Dykes - The Acadian dykes, and those constructed in the intervening years, have unquestionably had a significant effect on the dynamics of sediments in the Bay of Fundy. The massive quantities of sediments that are in the upper reaches of Fundy are in a constant state of change and movement. Accumulation as mudflats and marshes in certain places, and steady erosion in other places are indicative of continuous shifts in the balance of the oceanographic and other processes that deposit the sediments and those that erode them away. Even a relatively modest change in the direction or strength of a tidal current, can over time, cause drastic changes in the structure of the mudflats or marshes. Not all of these intricate balances are fully understood by the scientists who study such things. They are often hard pressed to predict what effect the construction of a breakwater or a causeway will have on the distribution and shape of nearby mudflats and marshlands. It is no wonder then, that it has been virtually impossible to say with any certainty what the Bay of Fundy would have been like if Acadian settlers had not engaged in their ambitious dyke building along its shores all those centuries ago. What is clear, however, is that the subsequent dyke building and barrage construction set up barriers to the huge quantities of fine grained sediments, which would normally have been deposited in slowly accumulating thin layers over thousands of hectares of productive salt marshes.

Studies in recent decades have shown that the coastal marshes were hardly "spoiled by the overflowing of the sea". They are not only highly productive ecosystems in their own right, but they are also an important part of a mutually beneficial association with coastal waters. The sea fertilizes the marshes with a continuous supply of nutrient rich sediments. The marshes in their turn supply abundant organic food and soluble nutrients to the coastal waters. The constant production of fragments of salt marsh vegetation adds huge amounts of organic matter to the surface layers of the mud in the saltmarshes and nearby mudflats. This provides ample food reserves for huge numbers of benthic invertebrates such as amphipods, worms and shellfish that sustain the large numbers of migrating shorebirds that stop over in the upper reaches of Fundy each year. A lot of the decaying vegetable matter is also swept into the shallow coastal waters, where it serves as food for a wide range of abundant marine invertebrates and fish. Scientists from Acadia University, Bedford Institute of Oceanography and elsewhere, who have studied present day rates of production of plant material (primary production) by the phytoplankton of the water column, the diatoms of the mudflats and the grasses of the saltmarshes have concluded that the marshes produce 25-30% of the total production of the inner Bay.

It is estimated that of the 35,700 hectares of salt marsh present at the time of European settlement, only 5-6,000 hectares remain today, a remnant 16%. According to Graham Daborn "it is a matter of conjecture how much more productive these waters would have been when the marshes were intact and six times as extensive." Unfortunately, we shall probably never know, because too many other things have changed over the centuries. But Daborn is confident that "in all likelihood, the progressive conversion of saltmarsh to dykeland, carried out in piecemeal fashion over time, has substantially reduced the productive potential of the tidal bays in favour of increasing agricultural land." Only we humans who dwell on Fundy's shores can judge whether the trade off has been worth it.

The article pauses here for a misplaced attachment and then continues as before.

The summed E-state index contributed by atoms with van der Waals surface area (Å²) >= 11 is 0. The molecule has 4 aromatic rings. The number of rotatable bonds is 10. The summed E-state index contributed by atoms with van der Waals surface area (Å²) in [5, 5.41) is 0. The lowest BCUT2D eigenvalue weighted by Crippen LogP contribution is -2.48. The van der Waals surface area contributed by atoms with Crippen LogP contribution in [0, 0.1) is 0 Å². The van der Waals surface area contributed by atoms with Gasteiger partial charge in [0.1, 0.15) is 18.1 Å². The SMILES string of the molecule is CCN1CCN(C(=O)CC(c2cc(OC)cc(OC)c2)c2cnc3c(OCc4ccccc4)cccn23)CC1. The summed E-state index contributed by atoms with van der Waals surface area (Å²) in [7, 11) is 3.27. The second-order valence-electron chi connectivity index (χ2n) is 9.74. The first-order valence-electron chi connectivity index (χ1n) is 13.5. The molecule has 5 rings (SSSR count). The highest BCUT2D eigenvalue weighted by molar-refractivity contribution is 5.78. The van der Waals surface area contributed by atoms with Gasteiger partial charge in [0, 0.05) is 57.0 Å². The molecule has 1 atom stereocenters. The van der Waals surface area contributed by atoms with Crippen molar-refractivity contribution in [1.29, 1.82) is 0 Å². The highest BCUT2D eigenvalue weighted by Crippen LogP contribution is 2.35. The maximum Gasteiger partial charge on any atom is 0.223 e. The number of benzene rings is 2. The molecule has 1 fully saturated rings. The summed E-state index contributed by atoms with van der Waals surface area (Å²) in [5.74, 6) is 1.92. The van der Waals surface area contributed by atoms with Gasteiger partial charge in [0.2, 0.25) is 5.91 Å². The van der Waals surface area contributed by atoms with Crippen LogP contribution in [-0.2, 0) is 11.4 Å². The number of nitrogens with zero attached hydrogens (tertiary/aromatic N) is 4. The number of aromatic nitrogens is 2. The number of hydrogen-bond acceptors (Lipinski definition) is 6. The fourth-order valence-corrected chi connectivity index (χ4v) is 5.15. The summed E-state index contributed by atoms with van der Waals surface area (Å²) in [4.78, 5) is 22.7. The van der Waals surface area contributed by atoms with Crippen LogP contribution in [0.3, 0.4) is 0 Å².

Dams - The many tidal rivers and their estuaries that flowed unimpeded into the Bay of Fundy were well known for the annual migrations of large numbers of fish such as salmon, striped bass, tom cod, sturgeon, eels and several species of herring. The construction of causeways across most of these rivers presented a formidable barrier to the migrating fish. Fishways were incorporated in some of these structures and early studies suggest that these permitted some of the fish to bypass the obstacles, but there can be little doubt that the barriers have severely disrupted spawning migrations. During the past few decades many of these prolific fish runs have been all but eliminated. However, it has proven difficult to directly link the decimation of the fish populations to the presence of the causeways because of a lack of adequate environmental studies prior to their construction. Also, even before this there had been a steady degradation of spawning habitat in most rivers and streams as a result of upstream hydroelectric and other dams, as well as a century or more of destructive forestry and agricultural practices.

By shutting out the normal tidal flow, the causeways also significantly changed the ecology of the rivers for a considerable distance upstream. Researchers from Acadia University found that the "biological communities, which remained rich and abundant in the tidal regime below the dam, were impoverished upstream". Strict control of water height at much higher mean levels also eliminated much of the intertidal zone and converted well mixed water masses into highly stratified (layered) ones. Increased streambank erosion occurred in many places and silt began to settle in the impoundments, instead of being swept out into the estuary. The barriers have also had profound effects on the distribution of mudflats and saltmarshes downstream in nearby coastal areas. An example of their dramatic effect on estuaries is clearly visible from the highway on the causeway across the Avon River near Windsor, Nova Scotia. In the 27 years since its construction, a large bank of reddish-brown mud has formed downstream. This has steadily expanded down the river, until its effects are now evident in the form of a pronounced shallowing of the estuary at Hantsport, 8 kilometres away. In the past few years, spreading patches of marine grasses indicate that the mudflat is slowly evolving into a new saltmarsh. A similar phenomenon occurred following construction of a causeway across the Petitcodiac River at Moncton, NB. In the Annapolis Basin there are strong suspicions that the construction of the causeway across the river, or the subsequent installation of the tidal power plant, caused marked changes in the nature of surface sediments around much of the Basin, with disastrous effects on the clam fishery.